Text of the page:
Finally, the queen, perhaps swayed by her mother, decided to call General Baldomero Espartero, who was, at present, retired in Logroño, in order to form a government, whilst also asking General O’Donnell to return to court. To accept this political charge, Espartero summoned the Constituent Court, asking that the Queen Mother María Cristina respond to accusations of corruption and that Isabel publish a manifest acknowledging her errors. The queen accepted all of the conditions and on 26 July she published the following manifest addressed to the public:[8]

“The appointment of the Duke of Victoria (Espartero) to the position of president of the Minister Council, assured by my total adherence to his ideas, that which are inspired by and addressed to public support and happiness, will be the best choice for everyone and this country moving forward.”

On 28 July, General Espartero, upon his grand entrance in Madrid, lauded by multitudes, hugged his old enemy General O’Donnell. Thus began the progressive period,[9] marching María Cristina de Borbón to exile in France.

 
Espartero
 
O'Donnell

BibliographyEdit

  • Urquijo y Goitia, José Ramón de (1984). La revolución de 1854 en Madrid. Madrid: Instituto de Historia "Jerónimo Zurita."; CSIC. ISBN 84-00-05689-2.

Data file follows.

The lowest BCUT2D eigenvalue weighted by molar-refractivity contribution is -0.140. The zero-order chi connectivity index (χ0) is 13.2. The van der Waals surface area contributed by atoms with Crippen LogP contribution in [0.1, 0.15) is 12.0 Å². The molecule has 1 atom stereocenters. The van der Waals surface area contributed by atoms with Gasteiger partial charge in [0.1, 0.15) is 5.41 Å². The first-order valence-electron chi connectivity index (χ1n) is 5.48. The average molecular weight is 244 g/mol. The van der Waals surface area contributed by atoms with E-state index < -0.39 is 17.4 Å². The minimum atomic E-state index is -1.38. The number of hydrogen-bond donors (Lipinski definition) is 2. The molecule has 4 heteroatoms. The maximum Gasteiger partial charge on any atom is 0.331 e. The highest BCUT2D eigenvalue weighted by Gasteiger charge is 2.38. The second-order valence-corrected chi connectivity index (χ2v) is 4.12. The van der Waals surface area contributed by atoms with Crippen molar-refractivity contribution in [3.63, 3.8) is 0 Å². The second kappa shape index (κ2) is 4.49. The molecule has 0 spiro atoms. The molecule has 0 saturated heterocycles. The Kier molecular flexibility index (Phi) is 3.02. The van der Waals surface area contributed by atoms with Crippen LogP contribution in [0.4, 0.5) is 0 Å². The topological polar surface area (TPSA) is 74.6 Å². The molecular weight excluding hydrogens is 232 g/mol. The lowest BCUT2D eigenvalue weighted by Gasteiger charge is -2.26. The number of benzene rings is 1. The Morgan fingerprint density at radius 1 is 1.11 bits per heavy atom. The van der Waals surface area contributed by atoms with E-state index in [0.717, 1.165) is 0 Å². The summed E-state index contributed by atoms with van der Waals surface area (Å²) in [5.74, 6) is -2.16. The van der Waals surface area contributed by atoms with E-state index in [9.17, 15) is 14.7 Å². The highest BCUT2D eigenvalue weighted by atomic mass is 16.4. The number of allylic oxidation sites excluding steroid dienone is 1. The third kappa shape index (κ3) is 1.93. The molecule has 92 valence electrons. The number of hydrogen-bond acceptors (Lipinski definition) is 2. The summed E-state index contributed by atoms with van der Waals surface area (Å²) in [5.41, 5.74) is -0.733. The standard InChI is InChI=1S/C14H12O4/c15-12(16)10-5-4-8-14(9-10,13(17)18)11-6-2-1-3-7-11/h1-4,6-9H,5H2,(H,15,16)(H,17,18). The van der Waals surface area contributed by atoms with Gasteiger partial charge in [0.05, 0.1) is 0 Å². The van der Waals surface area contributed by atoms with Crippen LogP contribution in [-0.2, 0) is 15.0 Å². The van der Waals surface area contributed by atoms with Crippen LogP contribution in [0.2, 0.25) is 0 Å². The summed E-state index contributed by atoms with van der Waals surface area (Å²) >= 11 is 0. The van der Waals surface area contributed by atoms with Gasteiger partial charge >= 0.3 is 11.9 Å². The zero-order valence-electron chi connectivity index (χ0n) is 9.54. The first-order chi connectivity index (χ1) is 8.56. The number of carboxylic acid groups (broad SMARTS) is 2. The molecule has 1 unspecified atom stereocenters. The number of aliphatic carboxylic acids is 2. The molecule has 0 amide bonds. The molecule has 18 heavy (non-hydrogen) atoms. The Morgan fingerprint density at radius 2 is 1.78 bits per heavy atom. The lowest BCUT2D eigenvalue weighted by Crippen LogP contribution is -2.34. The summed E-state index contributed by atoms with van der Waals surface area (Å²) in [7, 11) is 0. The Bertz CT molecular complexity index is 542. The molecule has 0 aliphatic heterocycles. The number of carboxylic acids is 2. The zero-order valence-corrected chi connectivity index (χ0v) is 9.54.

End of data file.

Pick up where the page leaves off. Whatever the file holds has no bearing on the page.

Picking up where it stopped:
• Vilches, Jorge (2001). Progreso y Libertad. El Partido Progresista en la Revolución Liberal Española. Madrid: Alianza Editorial. ISBN 84-206-6768-4.
  • Fontana, Josep (2007). La época del liberalismo. Vol. 6 de la Historia de España, dirigida por Josep Fontana y Ramón Villares. Barcelona: Critica/Marcial Pons. ISBN 978-84-8432-876-6.

ReferencesEdit

  1. ^ Vilches, Jorge (2001). Progreso y Libertad. El Partido Progresista en la Revolución Liberal Española. Madrid: Alianza Editorial. p. 49. ISBN 84-206-6768-4.
  2. ^ Fontana, Josep (2007). La época del liberalismo. Vol. 6 de la Historia de España, dirigida por Josep Fontana y Ramón Villares. Barcelona: Critica/Marcial Pons. p. 267. ISBN 978-84-8432-876-6.
  3. ^ Fontana, Josep (2007). La época del liberalismo. Vol. 6 de la Historia de España, dirigida por Josep Fontana y Ramón Villares. Barcelona: Critica/Marcial Pons. pp. 267–268. ISBN 978-84-8432-876-6.
  4. ^ Vilches, Jorge (2001). Progreso y Libertad. El Partido Progresista en la Revolución Liberal Española. Madrid: Alianza Editorial. p. 49. ISBN 84-206-6768-4.
  5. ^ Vilches, Jorge (2001). Progreso y Libertad. El Partido Progresista en la Revolución Liberal Española. Madrid: Alianza Editorial. pp. 49–50. ISBN 84-206-6768-4.
  6. ^ Fontana, Josep (2007). La época del liberalismo. Vol. 6 de la Historia de España, dirigida por Josep Fontana y Ramón Villares. Barcelona: Critica/Marcial Pons. pp. 268–269. ISBN 9788484328766.
  7. ^ Fontana, Josep (2007). La época del liberalismo. Vol. 6 de la Historia de España, dirigida por Josep Fontana y Ramón Villares. Barcelona: Critica/Marcial Pons. p. 269. ISBN 978-84-8432-876-6.
  8. ^ Fontana, Josep (2007). La época del liberalismo. Vol. 6 de la Historia de España, dirigida por Josep Fontana y Ramón Villares. Barcelona: Critica/Marcial Pons. pp. 269–270. ISBN 978-84-8432-876-6.
  9. ^ Fontana, Josep (2007). La época del liberalismo. Vol. 6 de la Historia de España, dirigida por Josep Fontana y Ramón Villares. Barcelona: Critica/Marcial Pons. p. 270. ISBN 978-84-8432-876-6.